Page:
The First Round





The challenge from the Front was for the best two out of three, the

first game to be played the last day of the year. Steadily, under

Craven's coaching, the Twentieth team were perfected in their systematic

play; for although Craven knew nothing of shinny, he had captained the

champion lacrosse team of the province of Quebec, and the same general

rules of defense and attack could be applied with equal success to the

game of shinny. The team was greatly strengthened by the accession of

Thomas Finch and Don Cameron, both of whom took up the school again with

a view to college. With Thomas in goal, Hughie said he felt as if a big

hole had been filled up behind him.



The master caused a few preliminary skirmishes with neighboring teams

to be played by way of practice, and by the time the end of the year had

come, he felt confident that the team would not disgrace their school.

His confidence was not ill-founded.



"We have covered ourselves with glory," he writes to his friend Ned

Maitland, "for we have whipped to a finish the arrogant and mighty

Front. I am more than ever convinced that I shall have to take a few

days off and get away to Montreal, or some other retired spot, to

recover from the excitement of the last week.



"Under my diligent coaching, in which, knowing nothing whatever of

shinny, I have striven to introduce something of the lacrosse method,

our team got into really decent fighting trim. Under the leadership of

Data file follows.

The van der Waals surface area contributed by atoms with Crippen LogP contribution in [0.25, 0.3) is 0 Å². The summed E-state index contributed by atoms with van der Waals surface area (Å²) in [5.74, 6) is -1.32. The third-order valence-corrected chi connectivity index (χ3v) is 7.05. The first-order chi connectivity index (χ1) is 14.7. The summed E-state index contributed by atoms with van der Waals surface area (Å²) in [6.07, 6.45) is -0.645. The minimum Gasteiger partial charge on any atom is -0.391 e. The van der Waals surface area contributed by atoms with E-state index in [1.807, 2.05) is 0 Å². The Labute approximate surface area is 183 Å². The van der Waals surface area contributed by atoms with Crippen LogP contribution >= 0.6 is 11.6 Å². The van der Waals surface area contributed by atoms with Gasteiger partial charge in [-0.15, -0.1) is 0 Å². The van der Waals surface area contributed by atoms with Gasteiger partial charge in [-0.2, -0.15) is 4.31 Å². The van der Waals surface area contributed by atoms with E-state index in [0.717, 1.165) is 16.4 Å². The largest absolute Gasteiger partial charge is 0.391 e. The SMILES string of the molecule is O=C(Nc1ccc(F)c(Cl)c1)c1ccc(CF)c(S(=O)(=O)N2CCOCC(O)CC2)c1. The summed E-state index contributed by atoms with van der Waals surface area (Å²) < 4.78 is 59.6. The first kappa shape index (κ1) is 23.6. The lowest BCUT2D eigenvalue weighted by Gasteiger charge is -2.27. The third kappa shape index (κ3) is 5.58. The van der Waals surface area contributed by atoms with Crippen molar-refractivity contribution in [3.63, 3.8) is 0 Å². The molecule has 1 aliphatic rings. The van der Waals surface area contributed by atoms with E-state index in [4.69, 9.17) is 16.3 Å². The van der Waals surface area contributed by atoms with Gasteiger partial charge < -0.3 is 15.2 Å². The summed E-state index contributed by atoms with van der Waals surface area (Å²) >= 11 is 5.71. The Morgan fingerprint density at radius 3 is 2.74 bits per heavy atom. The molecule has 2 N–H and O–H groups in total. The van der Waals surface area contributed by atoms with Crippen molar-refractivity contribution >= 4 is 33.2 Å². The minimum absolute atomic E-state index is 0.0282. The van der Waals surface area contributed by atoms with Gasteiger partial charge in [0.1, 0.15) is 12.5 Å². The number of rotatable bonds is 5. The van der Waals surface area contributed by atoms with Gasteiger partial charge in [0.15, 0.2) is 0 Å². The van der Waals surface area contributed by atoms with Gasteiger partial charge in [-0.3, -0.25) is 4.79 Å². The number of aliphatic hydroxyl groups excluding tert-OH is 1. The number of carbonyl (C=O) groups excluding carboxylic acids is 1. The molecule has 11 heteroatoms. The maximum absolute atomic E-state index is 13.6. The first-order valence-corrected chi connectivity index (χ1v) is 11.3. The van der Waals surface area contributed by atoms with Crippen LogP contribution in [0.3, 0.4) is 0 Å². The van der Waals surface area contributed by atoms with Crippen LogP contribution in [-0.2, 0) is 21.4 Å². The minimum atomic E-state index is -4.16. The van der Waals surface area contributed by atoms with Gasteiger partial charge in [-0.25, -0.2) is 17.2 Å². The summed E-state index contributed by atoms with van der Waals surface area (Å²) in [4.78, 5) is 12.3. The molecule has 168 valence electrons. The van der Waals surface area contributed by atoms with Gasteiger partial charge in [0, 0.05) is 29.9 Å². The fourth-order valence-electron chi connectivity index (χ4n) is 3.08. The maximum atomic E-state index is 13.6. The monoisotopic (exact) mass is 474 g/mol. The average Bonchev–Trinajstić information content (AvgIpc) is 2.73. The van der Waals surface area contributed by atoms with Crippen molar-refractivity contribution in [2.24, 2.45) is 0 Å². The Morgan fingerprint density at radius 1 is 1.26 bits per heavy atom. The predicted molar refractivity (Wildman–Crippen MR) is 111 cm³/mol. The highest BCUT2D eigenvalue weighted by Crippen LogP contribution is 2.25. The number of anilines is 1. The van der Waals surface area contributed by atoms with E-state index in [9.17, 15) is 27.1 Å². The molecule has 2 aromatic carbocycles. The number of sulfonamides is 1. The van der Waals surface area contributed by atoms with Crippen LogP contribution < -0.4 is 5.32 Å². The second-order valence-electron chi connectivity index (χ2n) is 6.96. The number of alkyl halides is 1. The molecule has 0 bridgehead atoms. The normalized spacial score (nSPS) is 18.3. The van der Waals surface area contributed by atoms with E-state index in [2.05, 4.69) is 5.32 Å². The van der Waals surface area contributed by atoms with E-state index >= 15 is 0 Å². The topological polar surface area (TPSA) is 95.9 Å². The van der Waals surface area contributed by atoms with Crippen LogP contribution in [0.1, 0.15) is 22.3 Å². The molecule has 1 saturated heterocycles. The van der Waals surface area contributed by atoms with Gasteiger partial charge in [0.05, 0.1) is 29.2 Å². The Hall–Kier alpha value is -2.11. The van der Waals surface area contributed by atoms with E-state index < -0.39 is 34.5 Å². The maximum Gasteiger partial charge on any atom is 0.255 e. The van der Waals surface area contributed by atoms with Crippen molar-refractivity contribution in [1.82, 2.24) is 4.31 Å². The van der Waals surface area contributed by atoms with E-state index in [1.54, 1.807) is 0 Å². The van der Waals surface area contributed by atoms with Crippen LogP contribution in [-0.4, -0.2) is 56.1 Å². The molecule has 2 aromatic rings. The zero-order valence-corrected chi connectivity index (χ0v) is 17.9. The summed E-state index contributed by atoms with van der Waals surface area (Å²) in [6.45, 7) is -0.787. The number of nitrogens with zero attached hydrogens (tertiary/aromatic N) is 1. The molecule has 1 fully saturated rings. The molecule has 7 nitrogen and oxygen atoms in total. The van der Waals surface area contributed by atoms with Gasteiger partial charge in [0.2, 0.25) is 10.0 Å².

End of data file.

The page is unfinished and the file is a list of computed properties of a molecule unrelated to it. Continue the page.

their captain, who has succeeded in infusing his own fierce and furious

temper into his men, they played like little demons, from the drop of

the ball till the game was scored. 'Furious' is the word, for they and

their captain play with headlong fury, and that, I might say, is about

their only defect, for if they ever should run into a bigger team, who

had any semblance of head about them, and were not merely feet, they

would surely come to grief.



"I cannot stay to recount our victory. Let it suffice that we were

driven down in two big sleigh-loads by Thomas Finch, the back wall of

our defense, and Don Cameron, who plays in the right of the forward

line, both great, strapping fellows, who are to be eventually, I

believe, members of my preparatory class.



"The Front came forth, cheerful, big, confident, trusting in the might

of their legs. We are told that the Lord taketh no pleasure in the legs

of man, and this is true in the game of shinny. Not legs alone, but

heart and head win, with anything like equal chances.



"Game called, 2:30; Captain Hughie has the drop; seizes the ball, passes

it to Fusie, who rushes, passes back to Hughie, who has arrived in the

vicinity of the enemy's goal, and shoots, swift and straight, a goal.

Time, 30 seconds.



"Again and again my little demons pierce the heavy, solid line of the

Front defense, and score, the enemy, big and bewildered, being chiefly

occupied in watching them do it. By six o'clock that evening I had them

safe at the manse in a condition of dazed jubilation, quite unable to

realize the magnificence of their achievement. They had driven twelve

miles down, played a two hours' game of shinny, score eight to two,

and were back safe and sound, bearing with them victory and some broken

shins, equally proud of both.



"There is a big supper at the manse, prepared, I believe, with the view

of consolation, but transformed into a feast of triumph, the minister

being enthusiastically jubilant over the achievement of his boys, his

wife, if possible, even more so. The heroes feed themselves to fullness,

amazing and complete, the minister holds a thanksgiving service, in

which I have no doubt my little demons most earnestly join, after which

they depart to shed the radiance of their glory throughout the section.



"And now I have to recount another experience of mine, quite unique and

altogether inexplicable. It appears that in this remarkable abode--I

would call it 'The Saint's Rest' were it not for the presence of others